A series of meetings provide reasons for cautious optimism regarding negotiations over North Korea’s nuclear-weapons program. The prospect of substantial assistance from the South to the North permitted the resumption of long-stalled inter-Korean talks, while the United States and North Korea had a direct encounter in New York City to clarify positions. Neither meeting yielded a breakthrough — that is too much to ask — but there are signs that dialogue will continue and might lead to a resumption of the six-party talks, which have not been held since last summer.

Discussions between North and South Korea have been on hold for 10 months. The North quit them in protest when Seoul airlifted some 460 North Korean defectors who had reached Vietnam. The worsening agricultural situation in the North obliged Pyongyang to swallow its pride and request new talks and 500,000 tons of fertilizer and rice.

According to the World Food Program, which feeds more than a quarter of the North’s 23 million people, food aid is running perilously low. Without donations, “only 12,000 kids in orphanages and hospitals will be getting cereals.” In return for the aid, the South wanted a commitment to return to the multilateral six-party talks, which have been in abeyance for nearly a year. The North would not go that far.

After three days of difficult discussion — one more than originally scheduled — the joint statement released after the meeting said the two sides would try to work toward peace on the Korean Peninsula. For that, the South agreed to provide 200,000 tons of fertilizer.

The North also agreed to a ministerial dialogue in June when the two sides meet for joint celebrations of the fifth anniversary of the June 15 summit between then South Korean President Kim Dae Jung and his North Korean counterpart, Mr. Kim Jong Il. At that meeting, the South will be pressed to provide the remaining 300,000 tons of aid. In return, Seoul’s negotiators will urge Pyongyang to resume the six-party talks.

As an incentive, South Korea is now promising a “Marshall Aid”-type plan if the North gives up its nuclear-weapons program. The prospect of a meeting with North Korea’s Mr. Kim may be enough to sway the South Korean delegation, especially if it is headed by Unification Minister Chung Dong-Young, who hopes to succeed Mr. Roh Moo Hyun as president. That sort of publicity would do wonders for his candidacy.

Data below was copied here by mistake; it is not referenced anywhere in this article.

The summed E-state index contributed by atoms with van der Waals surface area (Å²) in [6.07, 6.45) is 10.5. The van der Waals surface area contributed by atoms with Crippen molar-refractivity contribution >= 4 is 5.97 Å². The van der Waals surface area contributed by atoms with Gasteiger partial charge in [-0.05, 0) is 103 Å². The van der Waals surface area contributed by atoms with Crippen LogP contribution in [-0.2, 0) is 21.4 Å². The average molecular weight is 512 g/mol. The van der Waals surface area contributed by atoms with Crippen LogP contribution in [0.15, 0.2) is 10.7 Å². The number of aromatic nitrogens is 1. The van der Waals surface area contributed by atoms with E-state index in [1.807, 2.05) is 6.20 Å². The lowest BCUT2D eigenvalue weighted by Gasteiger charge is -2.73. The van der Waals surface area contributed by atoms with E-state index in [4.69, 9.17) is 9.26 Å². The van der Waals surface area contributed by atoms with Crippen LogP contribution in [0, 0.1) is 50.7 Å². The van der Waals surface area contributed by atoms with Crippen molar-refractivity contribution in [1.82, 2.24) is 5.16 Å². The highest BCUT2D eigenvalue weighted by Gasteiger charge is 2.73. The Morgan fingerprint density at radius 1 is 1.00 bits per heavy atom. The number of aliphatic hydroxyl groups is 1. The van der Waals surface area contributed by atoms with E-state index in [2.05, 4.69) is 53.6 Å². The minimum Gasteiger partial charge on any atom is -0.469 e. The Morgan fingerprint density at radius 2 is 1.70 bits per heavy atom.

The change in tone from the two Koreas is not by itself enough to warrant optimism. At the same time, though, U.S. and North Korean officials have held the first face-to-face meeting between the two governments in five months. Although the U.S. merely wanted to “clarify” its position, it, along with the South Korean discussions, could be enough to jump-start the stalled negotiations.

The meetings come amid a background of rising concern about a North Korean nuclear test and reports that the North has begun reprocessing nuclear fuel from its reactors. Other parties to the six-party talks, in particular South Korea and China, have been urging the U.S. to show more flexibility to lure Pyongyang back to the negotiating table.

U.S. Secretary of State Condoleezza Rice’s statement that the U.S. respects North Korea’s sovereignty and the fact that the U.S. requested the New York meeting allow Pyongyang to claim a propaganda victory and return to the six-party talks, where the U.S. will be under pressure to sweeten its offer and the South can fill in the details of its mammoth aid proposal. Even without accepting a deal, Pyongyang will call its decision to resume negotiations a concession and likely be paid off handsomely for the trouble.

Bribery has become a fact of life when dealing with Pyongyang. A long history of “incentives” has conditioned the North to demand payoffs for every step forward. Getting the North to agree to give up its nuclear ambitions — and settle all the concerns of the parties to the six-party talks — will be expensive. The price may be worth paying, but only if there are guarantees that these problems are genuinely solved.

Pyongyang should not be rewarded for stalling, bluffing or merely acting in accordance with the rules of civilized nations. Providing historic levels of assistance to North Korea to overcome structural problems that threaten a quarter of its population with imminent starvation is an acceptable response if Pyongyang is ready to live in peace with its neighbors. That must remain the foundation of engagement with the North. Success depends on generosity and vigilance in equal amounts.

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